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Not Your Ordinary Barcode
August 15, 2007 4:31 AM   Subscribe

Bar Code Revolution! With more than just lines and rectangles, Japanese company Design Barcode works around the basic elements of a barcode and infuses real, functional barcodes with creative designs and silhouettes. See barcodes as tomatoes, stomachs, rain, pianos, guns, train tracks, waterfalls, cliffsides, and yes, even combovers.
posted by Lush (46 comments total) 14 users marked this as a favorite

 
Looks like a grocery checker's nightmare.
posted by basicchannel at 4:36 AM on August 15, 2007


I love Scott Blake's work.
posted by Poolio at 4:36 AM on August 15, 2007


Really cool. But no way is that a "suction cup dart" coming out of that gun.
posted by DU at 4:37 AM on August 15, 2007


from Scott Bake's bio: My dream Jeopardy categories would be:

1. Skateboarding
2. Photoshop
3. Beans and Rice
4. Homemade Pyrotechnics
5. Entheogens
6. The Simpsons
7. Gameboy Tetris

posted by Poolio at 4:38 AM on August 15, 2007 [1 favorite]


This reminds me of Mad magazine's making little jokes with the UPC code on their cover as a way of protesting being forced to use it.
posted by TedW at 4:45 AM on August 15, 2007 [4 favorites]


I wonder what design we'll get to choose for the barcode tattoos they put on the back of our necks?
posted by Pollomacho at 4:56 AM on August 15, 2007 [1 favorite]


While these are cool, I can't believe no-one has thought of doing this before.

And since we've all seen this, lots of people are thinking of doing this now.

So what's to stop me making a package with a barcode that has some tomato leaves stuck on top of it, or sticking a barcode on the back of a picture of a zebra, and avoiding their $1500 +$200 pa royalties?

The IP implications of this, as with most things, are beyond me. But unless they've got a patent on "making barcodes not-square" I really don't see how they're going to get rich off this...
posted by Jimbob at 5:04 AM on August 15, 2007 [3 favorites]


Only $1500 to buy the rights to the flower gun?

Where's the line form?
posted by Sukiari at 5:08 AM on August 15, 2007


The Design Barcode link is just chock full of quirky and clever little ideas. Very charming! Those who can't read the Japanese should go ahead and click on the links there: the pop-up windows step through visual representations that mostly require no exact understanding of Japanese. Creative folks!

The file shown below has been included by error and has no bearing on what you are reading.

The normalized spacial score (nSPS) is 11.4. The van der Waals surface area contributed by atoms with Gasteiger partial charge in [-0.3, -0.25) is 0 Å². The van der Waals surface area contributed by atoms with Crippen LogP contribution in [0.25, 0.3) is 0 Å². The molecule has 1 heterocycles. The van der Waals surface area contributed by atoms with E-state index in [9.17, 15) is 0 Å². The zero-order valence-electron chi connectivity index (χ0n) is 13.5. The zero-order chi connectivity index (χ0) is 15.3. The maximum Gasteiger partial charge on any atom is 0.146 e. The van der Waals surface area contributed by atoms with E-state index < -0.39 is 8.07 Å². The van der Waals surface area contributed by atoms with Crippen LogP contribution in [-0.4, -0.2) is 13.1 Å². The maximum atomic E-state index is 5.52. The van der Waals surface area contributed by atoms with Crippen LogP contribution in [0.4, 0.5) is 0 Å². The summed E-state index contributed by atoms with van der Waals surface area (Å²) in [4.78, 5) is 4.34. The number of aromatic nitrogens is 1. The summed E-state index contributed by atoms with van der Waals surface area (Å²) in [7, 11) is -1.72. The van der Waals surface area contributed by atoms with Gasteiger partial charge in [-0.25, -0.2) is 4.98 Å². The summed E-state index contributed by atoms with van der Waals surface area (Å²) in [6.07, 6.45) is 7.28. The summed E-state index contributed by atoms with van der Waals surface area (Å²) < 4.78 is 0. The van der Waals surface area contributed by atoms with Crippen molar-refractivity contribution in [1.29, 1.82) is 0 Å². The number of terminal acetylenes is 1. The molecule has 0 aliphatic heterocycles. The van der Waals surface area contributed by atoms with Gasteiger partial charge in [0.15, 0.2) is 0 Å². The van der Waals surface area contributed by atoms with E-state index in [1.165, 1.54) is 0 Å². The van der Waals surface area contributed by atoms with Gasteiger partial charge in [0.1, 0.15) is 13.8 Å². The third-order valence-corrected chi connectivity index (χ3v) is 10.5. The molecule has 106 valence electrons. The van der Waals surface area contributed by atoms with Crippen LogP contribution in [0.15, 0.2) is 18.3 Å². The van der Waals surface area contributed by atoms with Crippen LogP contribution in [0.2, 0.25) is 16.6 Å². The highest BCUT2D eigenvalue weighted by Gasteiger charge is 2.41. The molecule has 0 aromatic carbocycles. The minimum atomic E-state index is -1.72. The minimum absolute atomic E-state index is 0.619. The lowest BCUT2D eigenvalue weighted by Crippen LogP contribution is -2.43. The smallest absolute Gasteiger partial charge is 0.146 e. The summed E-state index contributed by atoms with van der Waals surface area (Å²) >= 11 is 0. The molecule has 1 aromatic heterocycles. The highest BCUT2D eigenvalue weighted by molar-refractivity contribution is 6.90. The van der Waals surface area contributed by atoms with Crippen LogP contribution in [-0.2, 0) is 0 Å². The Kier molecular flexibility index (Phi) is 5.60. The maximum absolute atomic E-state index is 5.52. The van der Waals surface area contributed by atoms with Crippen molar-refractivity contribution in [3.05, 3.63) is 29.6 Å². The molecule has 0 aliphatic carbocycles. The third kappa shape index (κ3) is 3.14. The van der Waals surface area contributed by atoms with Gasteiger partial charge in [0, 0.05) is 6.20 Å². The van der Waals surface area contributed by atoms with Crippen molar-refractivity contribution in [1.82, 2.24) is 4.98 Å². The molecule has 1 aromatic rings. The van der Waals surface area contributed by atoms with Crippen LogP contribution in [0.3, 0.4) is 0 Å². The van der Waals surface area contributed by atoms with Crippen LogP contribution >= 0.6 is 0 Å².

Otherwise, I'm reminded of a hilarious joke:

Horse walks into a barcode.
Bartendercode says:
Why the long facecode?

Ha ha hacode!
posted by flapjax at midnite at 5:09 AM on August 15, 2007 [2 favorites]


So what's to stop me making a package with a barcode that has some tomato leaves stuck on top of it, or sticking a barcode on the back of a picture of a zebra, and avoiding their $1500 +$200 pa royalties?

Their technical info page says their idea has "patent pending" status, presumably in the US. There's nothing to stop you, but those royalty amounts would be cheap, relative to the cost of defending a patent infringement lawsuit, for manufacturers interested in using one of their designs.
posted by beagle at 5:23 AM on August 15, 2007


The Sumo wrestler one is a gem. I love these. Talk about collectible madness ensuing....
posted by bloomicy at 5:33 AM on August 15, 2007


I work in a company that prints barcode labels, so I'm getting a kick out of these replies... sorry, I thought I was on Fark for a moment there...

Anyway, I can vouch that most of Scott's designs should scan, if printed properly -- the bar widths and contrast still need to be within spec, which is why you have special barcode printing software and black bars on white backgrounds -- barcodes printed in coloured ink on cardboard boxes, for instance, are harder to scan. Even so, laser and CCD scanners have improved a lot in the past five years, so codes outside of the standard design parameters (or even damaged) can be read now.